The State Senate budget proposal includes $300,000 to upgrade training services offered by the Manufacturing Solutions Center and the Textile Technology Center. The Senate debated its budget last Thursday, a day after textiles and hosiery executives visited leaders in both the House and Senate to encourage the state investment. Yet, on Thursday it was learned that a senior budget writer had opposed the appropriation and it was omitted from the draft. However Sen. Jerry Tillman of Randolph County, who has supported the centers for years, would have none of it. He put forth an amendment in the Appropriations Committee that restored the funds. It was adopted with a bipartisan majority.
Sen. Tillman has been a loyal supporter over the years. He is a business-friendly legislator who chairs the Senate Education Appropriations Committee. For him, the centers are all about jobs.
NOW IT’S THE HOUSE’S TURN
This week the House Appropriations Committees began a review of the Senate version. Many House members—most in fact—are not happy. We look for significant changes when the two chambers go into conference. House leaders do not believe the state can afford 11 percent pay increases for teachers without pushing expenses down to local governments.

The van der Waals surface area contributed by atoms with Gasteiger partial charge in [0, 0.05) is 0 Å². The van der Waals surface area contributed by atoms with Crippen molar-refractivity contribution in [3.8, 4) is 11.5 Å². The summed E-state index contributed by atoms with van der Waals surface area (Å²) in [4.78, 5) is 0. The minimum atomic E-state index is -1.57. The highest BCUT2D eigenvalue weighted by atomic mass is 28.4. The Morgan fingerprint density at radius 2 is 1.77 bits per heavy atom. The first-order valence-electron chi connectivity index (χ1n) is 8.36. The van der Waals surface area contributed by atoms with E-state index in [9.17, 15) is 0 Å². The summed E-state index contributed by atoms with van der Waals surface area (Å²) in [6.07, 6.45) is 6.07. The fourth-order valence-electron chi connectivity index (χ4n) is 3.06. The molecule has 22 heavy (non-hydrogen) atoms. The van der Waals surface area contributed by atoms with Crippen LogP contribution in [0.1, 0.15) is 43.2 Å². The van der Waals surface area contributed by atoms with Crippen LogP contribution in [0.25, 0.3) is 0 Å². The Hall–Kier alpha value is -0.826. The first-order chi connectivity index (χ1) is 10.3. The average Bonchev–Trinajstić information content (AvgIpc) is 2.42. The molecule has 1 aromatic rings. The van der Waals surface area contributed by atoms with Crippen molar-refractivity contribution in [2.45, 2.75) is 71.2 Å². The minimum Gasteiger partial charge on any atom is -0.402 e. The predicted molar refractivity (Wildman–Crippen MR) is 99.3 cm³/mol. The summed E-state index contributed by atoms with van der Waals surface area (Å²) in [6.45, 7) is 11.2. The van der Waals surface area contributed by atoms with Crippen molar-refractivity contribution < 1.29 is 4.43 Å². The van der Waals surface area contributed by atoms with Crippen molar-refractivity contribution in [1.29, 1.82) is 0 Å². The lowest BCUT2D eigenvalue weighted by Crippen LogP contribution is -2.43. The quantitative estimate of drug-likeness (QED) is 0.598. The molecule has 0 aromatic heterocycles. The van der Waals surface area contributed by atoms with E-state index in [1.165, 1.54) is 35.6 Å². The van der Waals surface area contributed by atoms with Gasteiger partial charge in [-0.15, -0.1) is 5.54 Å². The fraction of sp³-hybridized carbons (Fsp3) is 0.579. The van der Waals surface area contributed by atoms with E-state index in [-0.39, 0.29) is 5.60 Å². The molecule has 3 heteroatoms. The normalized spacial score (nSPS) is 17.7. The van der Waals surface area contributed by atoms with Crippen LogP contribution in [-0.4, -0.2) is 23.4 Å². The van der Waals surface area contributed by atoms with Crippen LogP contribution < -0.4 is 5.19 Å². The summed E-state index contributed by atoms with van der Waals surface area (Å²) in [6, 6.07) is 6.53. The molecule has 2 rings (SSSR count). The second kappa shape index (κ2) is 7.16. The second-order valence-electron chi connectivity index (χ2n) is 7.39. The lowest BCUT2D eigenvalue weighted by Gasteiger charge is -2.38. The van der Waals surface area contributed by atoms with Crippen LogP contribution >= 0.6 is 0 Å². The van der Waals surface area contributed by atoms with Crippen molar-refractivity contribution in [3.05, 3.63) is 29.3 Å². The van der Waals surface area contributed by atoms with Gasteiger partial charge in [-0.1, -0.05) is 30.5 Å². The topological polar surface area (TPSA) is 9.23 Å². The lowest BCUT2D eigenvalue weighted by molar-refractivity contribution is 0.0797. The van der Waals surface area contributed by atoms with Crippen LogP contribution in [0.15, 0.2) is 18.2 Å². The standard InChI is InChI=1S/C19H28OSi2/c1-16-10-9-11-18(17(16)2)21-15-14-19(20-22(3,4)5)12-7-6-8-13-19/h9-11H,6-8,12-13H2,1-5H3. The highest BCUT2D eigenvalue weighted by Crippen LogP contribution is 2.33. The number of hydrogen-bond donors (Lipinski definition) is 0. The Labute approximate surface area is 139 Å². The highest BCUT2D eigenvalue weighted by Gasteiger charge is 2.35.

Top House budget leaders assured the hosiery and textiles executives they will support the provisions for the centers. We will be on the scene to work with House budget-writers as the process moves forward. House budget leaders include Reps. Linda Johnson of Cabarrus, John Torbett of Gaston, Craig Horne of Union, Bryan Holloway of Stokes, Huge Blackwell of Burke, and Charles McGrady of Henderson.
When the “short session” for the General Assembly began in mid May, top leaders were forecasting a mid June adjournment. House Speaker Thom Tillis has a statewide campaign in his bid to unseat U.S. Kay Hagan. Sen. President Phil Berger plans to campaign for his son, Phil Jr., who has a July 15 primary. Both would like to get out soon. The Senate already has wrapped up most of its legislative priorities.
But House members are dubious. One senior House Appropriations chair predicted it could be August before a budget is thrashed out. We may be facing a long hot summer.